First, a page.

• Reduced exports due to retaliatory tariffs leads to less foreign exchange reserves which are needed for economic growth.
  • Trade wars due to trade barriers lead to hostile trading climate between the involved countries which affects the economy of both countries.

Pros and Cons of Erecting Trade Barriers in the US

The US has for the last four year been involved in a vicious trade war with China which started due to accusations by the US to China of unfair trade practices (Gould, 2018). The US has also been engaged in trade disputes with several other European and Latin American countries. Here are the effects of the Trade barriers that the country has been imposing: –


  • The gas-guzzler tax imposed by the US government on fuel-guzzling imported vehicles has led to increase in prices of four-wheel drive imported vehicles which has led consumers opting for locally made fuel guzzlers hence boosting local vehicle manufacturing industry (Pawar, 2017).
  • Tariffs such as imported steel taxes have led to propping up of local steel mining industries which had become dormant. This has created more direct and indirect employment opportunities to locals in the mining and related industries.
  • The 2013 ban on re-importation of military weapons by the Obama administration ensured that these weapons were kept out of the wrong hands thus enhancing national security (Burton & Saelens, 2015).
  • Trade barriers such as the inspection of consumer of goods by the FDA (before approval for importation into the country) works to ensure that consumers are protected from substandard or harmful products.


  • Tariffs have raised prices of imported products such as steel products. The local steel factories in the US can’t sustain the supply of steel to industries which rely on steel as a raw material (Lee & Swagel, 2017). This has created a deficit in steel stocks in the US leading to hiked prices and subsequently, to low production of steel-based products such as vehicle manufacturing. This has led to decreased employment in those industries.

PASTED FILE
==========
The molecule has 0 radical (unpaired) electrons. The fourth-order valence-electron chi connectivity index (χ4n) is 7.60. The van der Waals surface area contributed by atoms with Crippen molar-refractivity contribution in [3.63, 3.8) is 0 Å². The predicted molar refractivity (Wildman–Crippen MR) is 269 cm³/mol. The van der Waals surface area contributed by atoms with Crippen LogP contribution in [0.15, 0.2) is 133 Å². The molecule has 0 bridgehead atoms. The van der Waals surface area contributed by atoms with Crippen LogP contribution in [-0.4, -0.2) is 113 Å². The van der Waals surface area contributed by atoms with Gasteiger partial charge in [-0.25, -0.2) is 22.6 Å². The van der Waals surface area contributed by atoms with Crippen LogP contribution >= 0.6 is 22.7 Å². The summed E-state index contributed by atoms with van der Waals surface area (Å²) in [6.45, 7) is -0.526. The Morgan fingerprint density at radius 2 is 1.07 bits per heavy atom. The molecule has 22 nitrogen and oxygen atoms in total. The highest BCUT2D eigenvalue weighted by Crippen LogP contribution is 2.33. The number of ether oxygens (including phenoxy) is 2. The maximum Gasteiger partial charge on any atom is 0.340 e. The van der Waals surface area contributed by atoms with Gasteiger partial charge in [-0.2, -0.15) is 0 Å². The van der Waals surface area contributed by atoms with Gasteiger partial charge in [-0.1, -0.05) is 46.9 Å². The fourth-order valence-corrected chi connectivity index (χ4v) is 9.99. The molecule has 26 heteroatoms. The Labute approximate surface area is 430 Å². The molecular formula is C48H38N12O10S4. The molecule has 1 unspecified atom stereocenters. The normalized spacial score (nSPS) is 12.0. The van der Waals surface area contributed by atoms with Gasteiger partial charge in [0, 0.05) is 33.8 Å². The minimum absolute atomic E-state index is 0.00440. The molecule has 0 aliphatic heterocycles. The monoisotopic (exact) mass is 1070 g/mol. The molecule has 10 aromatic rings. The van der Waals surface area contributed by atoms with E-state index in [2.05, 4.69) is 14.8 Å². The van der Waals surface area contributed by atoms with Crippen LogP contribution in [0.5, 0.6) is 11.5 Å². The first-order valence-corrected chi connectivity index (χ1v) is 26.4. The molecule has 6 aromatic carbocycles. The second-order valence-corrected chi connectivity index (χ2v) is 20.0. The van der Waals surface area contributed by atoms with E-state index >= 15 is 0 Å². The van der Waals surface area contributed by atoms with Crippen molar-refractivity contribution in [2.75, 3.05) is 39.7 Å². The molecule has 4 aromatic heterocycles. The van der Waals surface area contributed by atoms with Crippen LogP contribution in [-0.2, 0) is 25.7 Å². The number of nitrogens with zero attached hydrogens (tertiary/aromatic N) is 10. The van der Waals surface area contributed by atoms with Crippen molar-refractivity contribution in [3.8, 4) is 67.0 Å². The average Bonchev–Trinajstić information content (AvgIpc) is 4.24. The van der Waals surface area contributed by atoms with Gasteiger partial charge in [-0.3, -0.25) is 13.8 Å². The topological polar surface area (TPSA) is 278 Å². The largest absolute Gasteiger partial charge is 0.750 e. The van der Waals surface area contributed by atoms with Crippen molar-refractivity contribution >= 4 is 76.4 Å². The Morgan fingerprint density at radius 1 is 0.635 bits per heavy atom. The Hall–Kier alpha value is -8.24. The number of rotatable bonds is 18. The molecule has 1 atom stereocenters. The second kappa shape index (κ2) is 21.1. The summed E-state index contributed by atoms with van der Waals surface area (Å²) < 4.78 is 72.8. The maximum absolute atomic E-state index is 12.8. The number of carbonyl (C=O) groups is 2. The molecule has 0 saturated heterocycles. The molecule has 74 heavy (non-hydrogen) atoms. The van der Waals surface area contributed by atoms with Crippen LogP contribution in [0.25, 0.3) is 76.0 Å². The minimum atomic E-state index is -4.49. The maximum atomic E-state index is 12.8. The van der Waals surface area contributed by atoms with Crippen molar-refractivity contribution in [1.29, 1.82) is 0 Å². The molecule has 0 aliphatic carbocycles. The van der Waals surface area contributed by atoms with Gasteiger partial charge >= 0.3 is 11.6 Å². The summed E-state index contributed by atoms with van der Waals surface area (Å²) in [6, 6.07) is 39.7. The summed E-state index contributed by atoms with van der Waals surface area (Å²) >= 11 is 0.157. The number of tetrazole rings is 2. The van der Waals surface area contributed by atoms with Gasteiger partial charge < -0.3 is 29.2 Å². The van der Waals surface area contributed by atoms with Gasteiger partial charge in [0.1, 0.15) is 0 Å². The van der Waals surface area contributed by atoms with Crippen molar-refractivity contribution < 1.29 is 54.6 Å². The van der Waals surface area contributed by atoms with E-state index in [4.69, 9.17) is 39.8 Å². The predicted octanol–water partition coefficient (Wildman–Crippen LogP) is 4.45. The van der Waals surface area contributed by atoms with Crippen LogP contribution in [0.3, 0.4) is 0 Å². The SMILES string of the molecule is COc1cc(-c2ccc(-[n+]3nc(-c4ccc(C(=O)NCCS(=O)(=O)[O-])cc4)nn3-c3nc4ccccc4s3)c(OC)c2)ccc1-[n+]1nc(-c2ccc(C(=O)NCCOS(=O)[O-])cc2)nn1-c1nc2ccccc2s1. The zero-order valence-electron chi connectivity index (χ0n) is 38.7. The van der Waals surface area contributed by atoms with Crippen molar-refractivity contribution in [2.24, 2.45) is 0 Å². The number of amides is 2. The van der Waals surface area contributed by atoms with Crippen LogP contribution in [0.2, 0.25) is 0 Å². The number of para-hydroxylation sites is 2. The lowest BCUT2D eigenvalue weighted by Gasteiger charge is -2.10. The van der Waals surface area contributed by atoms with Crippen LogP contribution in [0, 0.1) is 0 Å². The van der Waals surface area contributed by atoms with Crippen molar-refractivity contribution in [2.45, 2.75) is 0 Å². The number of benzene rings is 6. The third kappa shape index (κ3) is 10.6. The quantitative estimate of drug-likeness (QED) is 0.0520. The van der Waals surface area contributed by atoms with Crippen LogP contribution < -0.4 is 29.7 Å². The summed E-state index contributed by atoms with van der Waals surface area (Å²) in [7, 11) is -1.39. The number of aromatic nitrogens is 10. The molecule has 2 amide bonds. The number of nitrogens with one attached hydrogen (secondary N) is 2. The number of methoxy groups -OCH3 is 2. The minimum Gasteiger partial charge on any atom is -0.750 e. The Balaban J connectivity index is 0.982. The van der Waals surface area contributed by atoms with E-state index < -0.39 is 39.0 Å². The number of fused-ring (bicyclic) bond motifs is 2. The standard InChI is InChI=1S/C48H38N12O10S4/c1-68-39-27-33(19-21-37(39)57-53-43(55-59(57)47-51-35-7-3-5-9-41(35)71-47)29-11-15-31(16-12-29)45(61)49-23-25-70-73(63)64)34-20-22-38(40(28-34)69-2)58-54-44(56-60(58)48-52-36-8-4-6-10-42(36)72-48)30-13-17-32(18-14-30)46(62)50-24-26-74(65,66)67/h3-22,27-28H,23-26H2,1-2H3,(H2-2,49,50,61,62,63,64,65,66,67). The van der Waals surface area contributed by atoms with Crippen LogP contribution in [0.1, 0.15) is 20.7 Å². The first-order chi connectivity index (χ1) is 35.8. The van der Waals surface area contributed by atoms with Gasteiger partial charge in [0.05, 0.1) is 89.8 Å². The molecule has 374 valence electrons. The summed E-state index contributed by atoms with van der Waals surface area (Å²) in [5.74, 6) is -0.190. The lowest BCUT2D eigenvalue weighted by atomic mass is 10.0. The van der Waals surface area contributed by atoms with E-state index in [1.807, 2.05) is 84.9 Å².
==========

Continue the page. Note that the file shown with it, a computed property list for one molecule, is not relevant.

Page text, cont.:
• Retaliatory tariffs from China have resulted to increase in prices of US products exported to that country, leading to reduced exports. Products such as mobile phones, industrial chemicals and rare metals have been affected by the trade war.
  • Tariffs on consumer products such as washing machines, home and outdoor safety equipment and gadgets have only served to reduce local consumption of those products since locally made alternatives are too expensive and consumers have adopted a “wait and see attitude (Burton & Saelens, 2015)”.
  • The increased Tariffs and the subsequent counter-tariffs from China have resulted in a widening of the trade deficit between the US and China and the US and other countries hence affecting the balance of trade (Learner, 2018).


Trade barriers are measures that a country puts in place to protect local industry from influx of imported goods. Even though trade barriers are a noble initiative by a country, the resultant benefits which includes more revenue, more employment, more local industries and more local trade are outweighed by the negative effects which include low quality goods, less employment in import sectors, higher prices for imported products and less forex generated for the economy.


Burton, F., & Saelens, F. (2015). Trade barriers and Japanese foreign direct investment in the colour television industry. Managerial and Decision Economics, 8(4), 285-293.

Copeland, B. (2016). Strategic interaction among nations: negotiable and non-negotiable trade barriers. Canadian Journal of Economics, 56(12), 84-108.

Gould, M. (2018). Has NAFTA Changed North American Trade? Economic Review-Federal Reserve Bank of Dallas, 34(7), 12-23.

Heather, N., & Hallman, G. (2017). Trade barriers. London: CABI.

Learner, E. (2018). Cross-section estimation of the effects of trade barriers. Empirical methods for international trade, 13, 51-82.

Lee, W., & Swagel, P. (2017). Trade barriers and trade flows across countries and industries. eview of Economics and Statistics, 79(3), 372-382.

Pawar, S. (2017). RADE PROTECTIONISM: OVERVIEW. National Journal of Research In Marketing, Finance & HRM, 56(9), 23.

Roberts, D. (2017). A framework for analyzing technical trade barriers in agricultural markets. Department of Agriculture, 56(7), 132-145.

Staffin, E. (2015). Trade Barrier or Trade Boon-A Critical Evaluation of Environmental Labeling and Its Role in the Greening of World Trade. Colum. J. Envtl, 78(15), 21-205.

Zimmerman, A. (2019). Impacts of services trade barriers: a study of the insurance industry. Journal of Business & Industrial Marketing, 56(12), 231-265.